Claure said he has US$4 billion in assets at his private firm, a figure that includes a variable level of debt that he declined to specify. With help from his chief investment officer, ex-Key Square Group executive Diego Dayenoff, Claure has bet on numerous sectors including real estate, tech and fashion. 

His most notable investment is Shein, which is preparing for a US IPO even as it faces concerns over alleged copyright infringement and sourcing cotton from China’s Xinjiang region, which has been linked to forced labour. 

Last fall he bought a majority stake in an Australian engineering company, Ausenco Ltd, alongside Todd Boehly’s Eldridge to bone up on mining. He has a long-term plan to extract lithium in Chile, Argentina and eventually Bolivia. Claure’s native country is home to the world’s largest concentration of lithium resources, which are currently controlled by the state.

“Hardly in the history of the world has there been one country who controls one-third of the most important commodity that will power the energy transition,” he said. The Bolivian government has allowed certain private foreign companies to partner with its state-owned miner on processing and extraction, but the metal has yet to be produced in commercial quantities. 

“I want to make sure my country utilises those assets properly,” Claure said. His dream is for his lithium mines to feed an electric-car gigafactory in Mexico or Brazil. 

 

LatAm Bets

Claure, who once headed SoftBank’s Latin America fund, has continued betting on the region in his solo phase. He founded Latin America-focused venture firm Bicycle Capital in June with fellow SoftBank alum Shu Nyatta and backing from Abu Dhabi state fund Mubadala. He also bought a large stake in Brazilian investment firm EB Capital in October.

He’s competing — and in some cases overlapping — with his former employer when it comes to deals. Both Bicycle and SoftBank’s LatAm fund, for example, invested in Brazilian startup Gympass. When leaving SoftBank, Claure negotiated to receive a portion of the net proceeds from the Latin America funds. The market value of its portfolio was US$6.3 billion as of December 31, up from US$6 billion at the end of September.

He said Bicycle and the SoftBank fund collaborate on deals and brushed off the notion of any conflict of interest. “I just hope they do great,” he said.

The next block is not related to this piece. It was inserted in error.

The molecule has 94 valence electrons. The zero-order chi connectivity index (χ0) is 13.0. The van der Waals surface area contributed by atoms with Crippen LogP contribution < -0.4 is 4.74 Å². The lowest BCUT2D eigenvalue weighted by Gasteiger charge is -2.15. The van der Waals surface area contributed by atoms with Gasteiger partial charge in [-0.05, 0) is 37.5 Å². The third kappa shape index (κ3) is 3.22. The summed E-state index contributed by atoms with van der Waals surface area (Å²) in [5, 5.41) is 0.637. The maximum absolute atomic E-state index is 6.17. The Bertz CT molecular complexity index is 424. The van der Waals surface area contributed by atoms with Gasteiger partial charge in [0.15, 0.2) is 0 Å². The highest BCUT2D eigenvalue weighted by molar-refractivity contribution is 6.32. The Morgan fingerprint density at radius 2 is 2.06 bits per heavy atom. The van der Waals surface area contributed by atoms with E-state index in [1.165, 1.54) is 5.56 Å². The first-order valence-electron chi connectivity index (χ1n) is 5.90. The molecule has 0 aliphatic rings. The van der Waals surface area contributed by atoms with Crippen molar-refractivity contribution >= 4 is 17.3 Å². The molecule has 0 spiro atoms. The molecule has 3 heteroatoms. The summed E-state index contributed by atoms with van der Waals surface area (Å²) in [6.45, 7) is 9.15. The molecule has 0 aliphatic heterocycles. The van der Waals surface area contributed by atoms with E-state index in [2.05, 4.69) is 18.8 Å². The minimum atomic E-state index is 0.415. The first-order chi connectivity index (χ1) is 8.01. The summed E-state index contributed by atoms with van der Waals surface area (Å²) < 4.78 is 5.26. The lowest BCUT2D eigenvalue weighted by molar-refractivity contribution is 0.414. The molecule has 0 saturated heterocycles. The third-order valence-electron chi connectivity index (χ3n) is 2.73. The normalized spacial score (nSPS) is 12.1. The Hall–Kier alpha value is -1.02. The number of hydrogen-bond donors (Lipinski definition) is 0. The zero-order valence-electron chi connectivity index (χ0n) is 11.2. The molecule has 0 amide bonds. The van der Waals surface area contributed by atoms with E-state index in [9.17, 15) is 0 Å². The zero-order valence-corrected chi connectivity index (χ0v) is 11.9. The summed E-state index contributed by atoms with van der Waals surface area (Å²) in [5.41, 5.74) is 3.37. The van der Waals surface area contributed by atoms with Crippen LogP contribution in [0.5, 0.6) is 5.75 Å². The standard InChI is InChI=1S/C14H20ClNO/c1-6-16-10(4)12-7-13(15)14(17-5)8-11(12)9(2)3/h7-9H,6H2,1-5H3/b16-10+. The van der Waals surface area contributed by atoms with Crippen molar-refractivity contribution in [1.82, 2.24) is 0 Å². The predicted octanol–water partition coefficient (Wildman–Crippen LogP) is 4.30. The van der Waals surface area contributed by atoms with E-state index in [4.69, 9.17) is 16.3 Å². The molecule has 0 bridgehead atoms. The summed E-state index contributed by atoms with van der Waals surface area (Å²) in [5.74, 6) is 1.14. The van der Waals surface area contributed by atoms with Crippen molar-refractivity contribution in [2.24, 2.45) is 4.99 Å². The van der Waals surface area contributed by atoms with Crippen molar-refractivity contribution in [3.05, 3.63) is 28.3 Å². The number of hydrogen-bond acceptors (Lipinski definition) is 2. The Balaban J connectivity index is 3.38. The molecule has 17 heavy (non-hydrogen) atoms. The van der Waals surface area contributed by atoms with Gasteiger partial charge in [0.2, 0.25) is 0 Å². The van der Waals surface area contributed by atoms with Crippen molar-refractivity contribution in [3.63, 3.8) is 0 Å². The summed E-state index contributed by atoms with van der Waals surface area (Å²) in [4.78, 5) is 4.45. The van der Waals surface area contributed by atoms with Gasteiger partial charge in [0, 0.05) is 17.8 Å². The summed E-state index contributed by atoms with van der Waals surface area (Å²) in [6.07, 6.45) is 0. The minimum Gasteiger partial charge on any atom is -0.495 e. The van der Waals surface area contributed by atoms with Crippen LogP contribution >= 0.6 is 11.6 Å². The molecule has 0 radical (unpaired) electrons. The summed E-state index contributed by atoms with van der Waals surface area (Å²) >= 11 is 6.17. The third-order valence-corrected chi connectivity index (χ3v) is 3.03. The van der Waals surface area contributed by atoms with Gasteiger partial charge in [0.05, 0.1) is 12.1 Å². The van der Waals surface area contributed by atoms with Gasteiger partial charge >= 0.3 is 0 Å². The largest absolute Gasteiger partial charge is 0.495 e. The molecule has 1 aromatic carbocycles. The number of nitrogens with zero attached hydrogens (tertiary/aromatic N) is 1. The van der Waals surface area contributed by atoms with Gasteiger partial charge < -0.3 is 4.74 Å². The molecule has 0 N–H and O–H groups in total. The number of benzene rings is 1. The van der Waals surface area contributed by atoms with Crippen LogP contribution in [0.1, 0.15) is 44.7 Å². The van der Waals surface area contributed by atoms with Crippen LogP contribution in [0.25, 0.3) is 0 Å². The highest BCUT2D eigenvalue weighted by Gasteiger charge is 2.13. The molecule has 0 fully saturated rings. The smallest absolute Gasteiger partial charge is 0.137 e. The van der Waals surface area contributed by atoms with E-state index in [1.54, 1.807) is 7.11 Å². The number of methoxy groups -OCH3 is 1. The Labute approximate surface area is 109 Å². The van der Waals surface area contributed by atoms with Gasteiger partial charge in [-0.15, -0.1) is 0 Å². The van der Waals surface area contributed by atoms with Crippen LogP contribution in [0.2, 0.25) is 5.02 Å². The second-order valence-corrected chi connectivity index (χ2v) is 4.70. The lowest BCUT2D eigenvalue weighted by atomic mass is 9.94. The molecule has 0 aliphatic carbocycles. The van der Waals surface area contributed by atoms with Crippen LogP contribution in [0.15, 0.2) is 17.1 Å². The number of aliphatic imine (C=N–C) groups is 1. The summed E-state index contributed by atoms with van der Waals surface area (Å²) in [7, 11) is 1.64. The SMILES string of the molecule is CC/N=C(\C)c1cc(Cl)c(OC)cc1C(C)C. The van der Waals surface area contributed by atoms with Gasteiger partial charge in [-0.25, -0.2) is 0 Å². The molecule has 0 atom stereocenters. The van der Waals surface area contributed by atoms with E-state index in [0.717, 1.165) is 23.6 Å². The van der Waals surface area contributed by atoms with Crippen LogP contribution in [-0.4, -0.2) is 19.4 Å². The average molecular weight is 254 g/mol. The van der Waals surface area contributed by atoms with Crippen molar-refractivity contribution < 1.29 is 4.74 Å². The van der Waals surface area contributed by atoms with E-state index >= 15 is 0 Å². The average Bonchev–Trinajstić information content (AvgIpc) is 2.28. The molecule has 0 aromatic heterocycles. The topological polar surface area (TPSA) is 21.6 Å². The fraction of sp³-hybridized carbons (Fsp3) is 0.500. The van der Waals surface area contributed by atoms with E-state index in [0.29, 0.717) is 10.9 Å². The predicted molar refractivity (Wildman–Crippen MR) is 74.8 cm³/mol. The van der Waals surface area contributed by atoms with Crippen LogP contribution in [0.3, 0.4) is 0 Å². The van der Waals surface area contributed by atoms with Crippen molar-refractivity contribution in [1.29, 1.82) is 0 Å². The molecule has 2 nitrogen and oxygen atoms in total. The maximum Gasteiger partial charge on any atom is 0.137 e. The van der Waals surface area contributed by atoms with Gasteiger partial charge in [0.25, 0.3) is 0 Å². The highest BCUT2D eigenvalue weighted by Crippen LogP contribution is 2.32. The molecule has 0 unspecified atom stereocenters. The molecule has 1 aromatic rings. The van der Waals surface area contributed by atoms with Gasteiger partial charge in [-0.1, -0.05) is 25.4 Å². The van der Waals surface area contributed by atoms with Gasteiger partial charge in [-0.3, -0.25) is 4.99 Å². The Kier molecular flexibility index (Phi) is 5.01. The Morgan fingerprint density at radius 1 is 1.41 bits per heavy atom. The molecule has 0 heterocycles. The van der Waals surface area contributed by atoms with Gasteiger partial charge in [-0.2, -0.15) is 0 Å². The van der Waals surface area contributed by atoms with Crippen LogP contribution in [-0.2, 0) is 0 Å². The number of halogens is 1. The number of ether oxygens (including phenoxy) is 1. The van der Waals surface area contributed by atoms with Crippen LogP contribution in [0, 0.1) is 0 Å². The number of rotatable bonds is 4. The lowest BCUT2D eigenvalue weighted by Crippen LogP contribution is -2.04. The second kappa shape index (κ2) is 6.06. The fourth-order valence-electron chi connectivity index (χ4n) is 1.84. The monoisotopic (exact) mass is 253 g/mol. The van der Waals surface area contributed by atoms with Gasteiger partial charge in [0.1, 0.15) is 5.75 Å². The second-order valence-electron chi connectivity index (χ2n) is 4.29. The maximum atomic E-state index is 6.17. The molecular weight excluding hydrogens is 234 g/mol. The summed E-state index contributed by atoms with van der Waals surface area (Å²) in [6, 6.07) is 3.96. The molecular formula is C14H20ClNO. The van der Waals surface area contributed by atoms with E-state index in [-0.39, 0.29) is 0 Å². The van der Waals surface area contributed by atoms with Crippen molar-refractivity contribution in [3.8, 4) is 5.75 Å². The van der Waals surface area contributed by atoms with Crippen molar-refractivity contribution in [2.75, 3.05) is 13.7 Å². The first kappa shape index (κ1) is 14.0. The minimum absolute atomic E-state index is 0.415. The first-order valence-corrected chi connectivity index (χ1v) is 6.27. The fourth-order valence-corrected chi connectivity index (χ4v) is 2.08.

Claure praised Son as “a genius” in terms of his foresight of world-shifting trends like AI. But it rankles him that the Vision Fund’s lacklustre returns have tainted SoftBank’s name despite its successes — many of which, he’s quick to point out, were under his watch. 

Claure almost joined the Vision Fund’s management team in 2019 but changed course after protracted clashes with CEO Rajeev Misra. He focused instead on operations, including helping run Sprint, ARM Holdings Plc, Fortress Investment Group and SoFi Technologies Inc. 

Claure’s first assignment for Son was turning around Sprint, a role that involved steering the telecom through a thicket of regulatory concerns related to its merger with T-Mobile in 2020. The experience padded his credentials in government relations, which have come in handy with his role aiding Shein’s global expansion. It also landed him a stake in T-Mobile that’s now worth more than US$1.1 billion. 

In a perk typical for SoftBank executives, the firm loaned Claure US$515 million to purchase his stake. The loan is due in July and Claure said he plans to repay it in full. He said he also owes SoftBank US$196 million for loans received to buy company stock. 

At SoftBank, Claure was known as the ops guy, the one who executed and implemented. Now, the very thing that defines him is what he’s aiming to avoid in running his family office. 

“The recurring theme is that we don’t really run anything,” Claure said of his globe- and industry-spanning investments. “This is the most successful part of my life, when I have the power to do what I want with whoever I want.”

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by Devon Pendleton & Daniel Cancel, Bloomberg